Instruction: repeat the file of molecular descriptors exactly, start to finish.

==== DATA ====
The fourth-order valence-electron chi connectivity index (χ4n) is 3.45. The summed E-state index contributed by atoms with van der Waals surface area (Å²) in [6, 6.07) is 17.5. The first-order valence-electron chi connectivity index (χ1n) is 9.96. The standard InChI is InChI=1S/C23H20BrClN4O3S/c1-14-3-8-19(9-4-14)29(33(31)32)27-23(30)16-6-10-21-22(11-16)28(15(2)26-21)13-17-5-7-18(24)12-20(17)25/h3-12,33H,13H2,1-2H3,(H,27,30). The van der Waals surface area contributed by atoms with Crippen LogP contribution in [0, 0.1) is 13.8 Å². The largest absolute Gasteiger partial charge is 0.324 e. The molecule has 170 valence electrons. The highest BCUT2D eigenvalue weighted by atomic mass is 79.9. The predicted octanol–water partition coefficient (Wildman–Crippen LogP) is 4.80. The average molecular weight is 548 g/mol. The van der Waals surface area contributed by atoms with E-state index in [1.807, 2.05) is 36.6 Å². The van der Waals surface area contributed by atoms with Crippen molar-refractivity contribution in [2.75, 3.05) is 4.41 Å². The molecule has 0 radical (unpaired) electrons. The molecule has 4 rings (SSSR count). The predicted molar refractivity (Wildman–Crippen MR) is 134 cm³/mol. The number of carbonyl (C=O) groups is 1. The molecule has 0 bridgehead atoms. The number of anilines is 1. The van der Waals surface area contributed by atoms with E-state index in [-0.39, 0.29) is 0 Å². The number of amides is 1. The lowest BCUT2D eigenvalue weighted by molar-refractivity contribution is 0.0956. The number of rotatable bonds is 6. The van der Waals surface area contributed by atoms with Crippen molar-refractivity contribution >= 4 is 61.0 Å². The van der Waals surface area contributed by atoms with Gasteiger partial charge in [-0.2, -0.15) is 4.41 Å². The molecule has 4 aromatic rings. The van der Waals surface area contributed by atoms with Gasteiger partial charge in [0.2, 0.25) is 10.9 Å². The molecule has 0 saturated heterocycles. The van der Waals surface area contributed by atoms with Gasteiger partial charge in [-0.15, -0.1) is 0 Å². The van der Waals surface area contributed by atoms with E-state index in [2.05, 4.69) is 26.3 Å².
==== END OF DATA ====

The fourth-order valence-electron chi connectivity index (χ4n) is 3.45. The summed E-state index contributed by atoms with van der Waals surface area (Å²) in [6, 6.07) is 17.5. The first-order valence-electron chi connectivity index (χ1n) is 9.96. The standard InChI is InChI=1S/C23H20BrClN4O3S/c1-14-3-8-19(9-4-14)29(33(31)32)27-23(30)16-6-10-21-22(11-16)28(15(2)26-21)13-17-5-7-18(24)12-20(17)25/h3-12,33H,13H2,1-2H3,(H,27,30). The van der Waals surface area contributed by atoms with Crippen LogP contribution in [0, 0.1) is 13.8 Å². The largest absolute Gasteiger partial charge is 0.324 e. The molecule has 170 valence electrons. The highest BCUT2D eigenvalue weighted by atomic mass is 79.9. The predicted octanol–water partition coefficient (Wildman–Crippen LogP) is 4.80. The average molecular weight is 548 g/mol. The van der Waals surface area contributed by atoms with E-state index in [1.807, 2.05) is 36.6 Å². The van der Waals surface area contributed by atoms with Crippen molar-refractivity contribution in [2.75, 3.05) is 4.41 Å². The molecule has 0 radical (unpaired) electrons. The molecule has 4 rings (SSSR count). The predicted molar refractivity (Wildman–Crippen MR) is 134 cm³/mol. The number of carbonyl (C=O) groups is 1. The molecule has 0 bridgehead atoms. The number of anilines is 1. The van der Waals surface area contributed by atoms with E-state index in [-0.39, 0.29) is 0 Å². The number of amides is 1. The lowest BCUT2D eigenvalue weighted by molar-refractivity contribution is 0.0956. The number of rotatable bonds is 6. The van der Waals surface area contributed by atoms with Crippen molar-refractivity contribution >= 4 is 61.0 Å². The van der Waals surface area contributed by atoms with Gasteiger partial charge in [-0.2, -0.15) is 4.41 Å². The molecule has 4 aromatic rings. The van der Waals surface area contributed by atoms with Gasteiger partial charge in [0.2, 0.25) is 10.9 Å². The molecule has 0 saturated heterocycles. The van der Waals surface area contributed by atoms with Gasteiger partial charge in [-0.15, -0.1) is 0 Å². The van der Waals surface area contributed by atoms with E-state index in [2.05, 4.69) is 26.3 Å².